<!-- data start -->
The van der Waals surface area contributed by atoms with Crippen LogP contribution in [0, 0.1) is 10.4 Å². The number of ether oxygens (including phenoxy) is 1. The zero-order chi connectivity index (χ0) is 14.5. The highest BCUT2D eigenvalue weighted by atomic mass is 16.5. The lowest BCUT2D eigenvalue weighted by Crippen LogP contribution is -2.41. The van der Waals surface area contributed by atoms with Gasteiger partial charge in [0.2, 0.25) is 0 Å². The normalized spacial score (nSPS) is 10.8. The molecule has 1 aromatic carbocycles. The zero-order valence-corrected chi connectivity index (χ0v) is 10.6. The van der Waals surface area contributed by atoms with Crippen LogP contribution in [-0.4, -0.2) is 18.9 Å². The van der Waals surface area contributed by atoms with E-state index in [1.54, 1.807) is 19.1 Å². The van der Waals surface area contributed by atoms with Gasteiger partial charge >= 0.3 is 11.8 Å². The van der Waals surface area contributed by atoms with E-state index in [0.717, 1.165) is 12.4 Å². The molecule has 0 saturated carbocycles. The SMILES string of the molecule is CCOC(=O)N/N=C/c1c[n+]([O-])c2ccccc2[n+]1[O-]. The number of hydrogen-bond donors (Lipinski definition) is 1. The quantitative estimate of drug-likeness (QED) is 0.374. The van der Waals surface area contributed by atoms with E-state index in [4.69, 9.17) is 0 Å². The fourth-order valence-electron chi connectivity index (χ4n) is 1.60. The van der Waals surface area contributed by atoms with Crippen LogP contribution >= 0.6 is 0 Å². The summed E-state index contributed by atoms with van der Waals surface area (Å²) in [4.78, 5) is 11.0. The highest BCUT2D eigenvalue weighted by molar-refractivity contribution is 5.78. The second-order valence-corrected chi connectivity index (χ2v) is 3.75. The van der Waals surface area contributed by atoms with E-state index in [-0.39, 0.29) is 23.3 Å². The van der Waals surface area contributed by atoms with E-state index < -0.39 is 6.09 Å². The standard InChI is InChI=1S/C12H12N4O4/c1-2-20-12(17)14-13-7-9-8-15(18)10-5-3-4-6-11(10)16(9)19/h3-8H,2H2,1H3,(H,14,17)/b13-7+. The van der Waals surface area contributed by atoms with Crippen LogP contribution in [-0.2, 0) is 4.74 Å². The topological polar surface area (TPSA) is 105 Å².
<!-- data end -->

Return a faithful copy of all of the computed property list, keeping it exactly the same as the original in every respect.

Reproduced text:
The van der Waals surface area contributed by atoms with Crippen LogP contribution in [0, 0.1) is 10.4 Å². The number of ether oxygens (including phenoxy) is 1. The zero-order chi connectivity index (χ0) is 14.5. The highest BCUT2D eigenvalue weighted by atomic mass is 16.5. The lowest BCUT2D eigenvalue weighted by Crippen LogP contribution is -2.41. The van der Waals surface area contributed by atoms with Gasteiger partial charge in [0.2, 0.25) is 0 Å². The normalized spacial score (nSPS) is 10.8. The molecule has 1 aromatic carbocycles. The zero-order valence-corrected chi connectivity index (χ0v) is 10.6. The van der Waals surface area contributed by atoms with Crippen LogP contribution in [-0.4, -0.2) is 18.9 Å². The van der Waals surface area contributed by atoms with E-state index in [1.54, 1.807) is 19.1 Å². The van der Waals surface area contributed by atoms with Gasteiger partial charge >= 0.3 is 11.8 Å². The van der Waals surface area contributed by atoms with E-state index in [0.717, 1.165) is 12.4 Å². The molecule has 0 saturated carbocycles. The SMILES string of the molecule is CCOC(=O)N/N=C/c1c[n+]([O-])c2ccccc2[n+]1[O-]. The number of hydrogen-bond donors (Lipinski definition) is 1. The quantitative estimate of drug-likeness (QED) is 0.374. The van der Waals surface area contributed by atoms with E-state index in [4.69, 9.17) is 0 Å². The fourth-order valence-electron chi connectivity index (χ4n) is 1.60. The van der Waals surface area contributed by atoms with Crippen LogP contribution >= 0.6 is 0 Å². The summed E-state index contributed by atoms with van der Waals surface area (Å²) in [4.78, 5) is 11.0. The highest BCUT2D eigenvalue weighted by molar-refractivity contribution is 5.78. The second-order valence-corrected chi connectivity index (χ2v) is 3.75. The van der Waals surface area contributed by atoms with E-state index in [-0.39, 0.29) is 23.3 Å². The van der Waals surface area contributed by atoms with E-state index < -0.39 is 6.09 Å². The standard InChI is InChI=1S/C12H12N4O4/c1-2-20-12(17)14-13-7-9-8-15(18)10-5-3-4-6-11(10)16(9)19/h3-8H,2H2,1H3,(H,14,17)/b13-7+. The van der Waals surface area contributed by atoms with Crippen LogP contribution in [-0.2, 0) is 4.74 Å². The topological polar surface area (TPSA) is 105 Å².